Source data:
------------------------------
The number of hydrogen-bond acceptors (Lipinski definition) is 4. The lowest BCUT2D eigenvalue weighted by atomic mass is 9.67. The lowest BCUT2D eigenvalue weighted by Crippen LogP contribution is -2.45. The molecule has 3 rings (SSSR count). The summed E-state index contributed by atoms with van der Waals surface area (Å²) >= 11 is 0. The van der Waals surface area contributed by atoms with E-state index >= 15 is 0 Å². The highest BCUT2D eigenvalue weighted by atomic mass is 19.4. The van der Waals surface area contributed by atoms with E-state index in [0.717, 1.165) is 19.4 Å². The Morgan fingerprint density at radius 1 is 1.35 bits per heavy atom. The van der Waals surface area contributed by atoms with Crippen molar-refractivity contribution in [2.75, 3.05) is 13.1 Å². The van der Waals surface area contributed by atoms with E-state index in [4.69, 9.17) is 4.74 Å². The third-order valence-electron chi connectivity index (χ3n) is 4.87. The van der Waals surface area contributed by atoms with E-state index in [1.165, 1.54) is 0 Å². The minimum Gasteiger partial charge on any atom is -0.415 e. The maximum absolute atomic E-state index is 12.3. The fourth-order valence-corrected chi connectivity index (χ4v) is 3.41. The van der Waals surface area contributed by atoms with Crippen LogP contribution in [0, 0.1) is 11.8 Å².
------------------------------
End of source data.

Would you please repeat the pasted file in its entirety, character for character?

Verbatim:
The number of hydrogen-bond acceptors (Lipinski definition) is 4. The lowest BCUT2D eigenvalue weighted by atomic mass is 9.67. The lowest BCUT2D eigenvalue weighted by Crippen LogP contribution is -2.45. The molecule has 3 rings (SSSR count). The summed E-state index contributed by atoms with van der Waals surface area (Å²) >= 11 is 0. The van der Waals surface area contributed by atoms with E-state index >= 15 is 0 Å². The highest BCUT2D eigenvalue weighted by atomic mass is 19.4. The van der Waals surface area contributed by atoms with E-state index in [0.717, 1.165) is 19.4 Å². The Morgan fingerprint density at radius 1 is 1.35 bits per heavy atom. The van der Waals surface area contributed by atoms with Crippen molar-refractivity contribution in [2.75, 3.05) is 13.1 Å². The van der Waals surface area contributed by atoms with E-state index in [4.69, 9.17) is 4.74 Å². The third-order valence-electron chi connectivity index (χ3n) is 4.87. The van der Waals surface area contributed by atoms with E-state index in [1.165, 1.54) is 0 Å². The minimum Gasteiger partial charge on any atom is -0.415 e. The maximum absolute atomic E-state index is 12.3. The fourth-order valence-corrected chi connectivity index (χ4v) is 3.41. The van der Waals surface area contributed by atoms with Crippen LogP contribution in [0, 0.1) is 11.8 Å².